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Gigi Pascal E La Pop Compagnia Meccanica

Rock Progressivo Italiano

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Gigi Pascal E La Pop Compagnia Meccanica Debut album cover
2.40 | 18 ratings | 3 reviews | 0% 5 stars

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Studio Album, released in 1973

Songs / Tracks Listing

1. La Tua Voce (3:05)
2. Ormai (2:53)
3. Fuga in Si minore (4:18)
4. Crescente (3:18)
5. Debut (3:01)
6. Oriente (4:18)
7. Un Concerto (3:08)
8. Io Mi Diverto (2:46)

Total Time: 26:47

Line-up / Musicians

Gigi Pascal (vocals)
Arturo (guitar)
Mario (organ)
Franco (bass)
Fulvio Marzocchella (drums)

Releases information

LP Phonotype (GPX9-001) 1973 / CD Mellow (MMP 249) 1994

Thanks to ProgLucky for the addition
and to finnforest for the last updates
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(18 ratings)
Essential: a masterpiece of progressive rock music(0%)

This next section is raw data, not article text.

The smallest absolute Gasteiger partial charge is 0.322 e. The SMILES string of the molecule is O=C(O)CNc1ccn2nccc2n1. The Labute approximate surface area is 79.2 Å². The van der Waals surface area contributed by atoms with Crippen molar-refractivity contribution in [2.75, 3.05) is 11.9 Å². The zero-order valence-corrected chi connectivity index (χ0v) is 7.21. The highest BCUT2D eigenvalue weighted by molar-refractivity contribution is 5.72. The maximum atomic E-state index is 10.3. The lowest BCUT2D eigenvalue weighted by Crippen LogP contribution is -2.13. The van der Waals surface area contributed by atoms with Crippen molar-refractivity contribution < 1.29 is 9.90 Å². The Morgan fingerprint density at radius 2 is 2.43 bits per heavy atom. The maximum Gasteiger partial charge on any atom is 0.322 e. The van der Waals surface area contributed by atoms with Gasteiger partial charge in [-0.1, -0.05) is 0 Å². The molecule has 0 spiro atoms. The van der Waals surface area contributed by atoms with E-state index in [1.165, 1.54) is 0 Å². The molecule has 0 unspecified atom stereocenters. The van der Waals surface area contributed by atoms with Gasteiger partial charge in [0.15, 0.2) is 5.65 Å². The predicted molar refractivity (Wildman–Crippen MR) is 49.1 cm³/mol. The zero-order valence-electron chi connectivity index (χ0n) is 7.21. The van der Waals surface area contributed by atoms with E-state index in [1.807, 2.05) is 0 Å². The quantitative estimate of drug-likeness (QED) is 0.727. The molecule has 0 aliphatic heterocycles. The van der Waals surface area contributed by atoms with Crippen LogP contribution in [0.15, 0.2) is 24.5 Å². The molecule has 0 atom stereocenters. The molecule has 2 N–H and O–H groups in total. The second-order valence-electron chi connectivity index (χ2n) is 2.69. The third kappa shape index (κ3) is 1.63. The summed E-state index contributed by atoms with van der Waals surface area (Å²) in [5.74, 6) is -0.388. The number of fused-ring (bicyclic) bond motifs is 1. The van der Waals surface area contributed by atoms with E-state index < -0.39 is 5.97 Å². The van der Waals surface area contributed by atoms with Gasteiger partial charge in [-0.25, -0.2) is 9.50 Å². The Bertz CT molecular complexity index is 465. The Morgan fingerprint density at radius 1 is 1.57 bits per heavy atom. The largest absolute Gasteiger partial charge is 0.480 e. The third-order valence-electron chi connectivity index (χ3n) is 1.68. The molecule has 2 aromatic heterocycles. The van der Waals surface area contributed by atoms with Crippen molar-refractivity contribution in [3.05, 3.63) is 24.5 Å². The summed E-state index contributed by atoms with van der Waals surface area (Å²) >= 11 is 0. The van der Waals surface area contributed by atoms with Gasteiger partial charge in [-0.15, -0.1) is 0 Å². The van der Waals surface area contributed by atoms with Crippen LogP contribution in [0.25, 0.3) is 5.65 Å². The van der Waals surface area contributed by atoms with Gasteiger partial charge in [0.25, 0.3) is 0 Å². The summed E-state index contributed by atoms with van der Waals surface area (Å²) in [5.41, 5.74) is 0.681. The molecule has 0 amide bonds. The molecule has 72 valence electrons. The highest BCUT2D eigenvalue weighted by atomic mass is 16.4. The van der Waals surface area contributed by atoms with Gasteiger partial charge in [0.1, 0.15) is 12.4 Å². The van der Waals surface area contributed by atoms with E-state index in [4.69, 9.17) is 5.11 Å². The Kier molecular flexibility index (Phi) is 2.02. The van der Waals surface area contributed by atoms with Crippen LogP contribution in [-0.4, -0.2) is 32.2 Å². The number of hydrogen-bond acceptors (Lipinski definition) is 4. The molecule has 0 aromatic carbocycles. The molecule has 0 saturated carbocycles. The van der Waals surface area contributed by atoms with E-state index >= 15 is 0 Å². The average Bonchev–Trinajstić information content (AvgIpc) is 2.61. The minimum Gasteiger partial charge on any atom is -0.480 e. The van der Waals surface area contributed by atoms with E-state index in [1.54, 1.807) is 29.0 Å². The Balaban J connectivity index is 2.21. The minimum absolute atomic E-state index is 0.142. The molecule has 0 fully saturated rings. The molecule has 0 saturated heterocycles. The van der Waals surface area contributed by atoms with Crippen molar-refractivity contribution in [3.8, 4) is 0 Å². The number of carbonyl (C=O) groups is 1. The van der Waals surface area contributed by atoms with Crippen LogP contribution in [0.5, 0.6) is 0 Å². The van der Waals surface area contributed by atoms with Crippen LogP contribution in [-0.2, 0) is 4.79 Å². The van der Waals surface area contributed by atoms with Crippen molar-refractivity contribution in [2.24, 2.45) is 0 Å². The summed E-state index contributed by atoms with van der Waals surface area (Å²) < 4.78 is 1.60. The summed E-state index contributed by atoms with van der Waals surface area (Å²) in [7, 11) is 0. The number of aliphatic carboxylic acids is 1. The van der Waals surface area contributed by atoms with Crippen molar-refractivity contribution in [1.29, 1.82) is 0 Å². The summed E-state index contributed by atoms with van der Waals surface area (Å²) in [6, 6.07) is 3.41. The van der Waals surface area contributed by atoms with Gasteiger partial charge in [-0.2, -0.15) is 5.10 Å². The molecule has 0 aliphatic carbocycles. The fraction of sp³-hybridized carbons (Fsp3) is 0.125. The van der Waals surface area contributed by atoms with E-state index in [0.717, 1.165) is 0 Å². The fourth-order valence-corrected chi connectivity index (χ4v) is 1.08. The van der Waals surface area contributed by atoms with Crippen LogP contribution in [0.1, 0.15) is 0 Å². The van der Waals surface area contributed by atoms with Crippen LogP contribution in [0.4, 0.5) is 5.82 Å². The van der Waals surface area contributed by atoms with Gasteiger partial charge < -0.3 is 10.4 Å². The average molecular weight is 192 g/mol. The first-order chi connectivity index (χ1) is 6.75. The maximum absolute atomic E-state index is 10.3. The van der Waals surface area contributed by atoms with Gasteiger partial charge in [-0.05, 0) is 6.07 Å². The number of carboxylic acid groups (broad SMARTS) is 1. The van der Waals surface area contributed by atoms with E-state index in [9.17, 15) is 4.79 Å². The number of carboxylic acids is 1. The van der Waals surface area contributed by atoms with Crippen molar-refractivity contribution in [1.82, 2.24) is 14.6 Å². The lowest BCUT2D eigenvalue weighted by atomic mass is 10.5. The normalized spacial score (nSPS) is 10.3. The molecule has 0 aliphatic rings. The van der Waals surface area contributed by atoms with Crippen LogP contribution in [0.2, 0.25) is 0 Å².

Excellent addition to any prog rock music collection(6%)
Good, but non-essential (53%)
Collectors/fans only (35%)
Poor. Only for completionists (6%)


Showing all collaborators reviews and last reviews preview | Show all reviews/ratings

Collaborators/Experts Reviews

Review by Todd
SPECIAL COLLABORATOR Rock Progressivo Italiano!
3 stars A very nice prog pop obscure RPI gem!

There are so many wonderful RPI bands out there, many of which--like this one--were one shot forays in the prog arena. So many Italian artists decided to try prog during the early 1970's, many staying with it and others abandoning the experiment.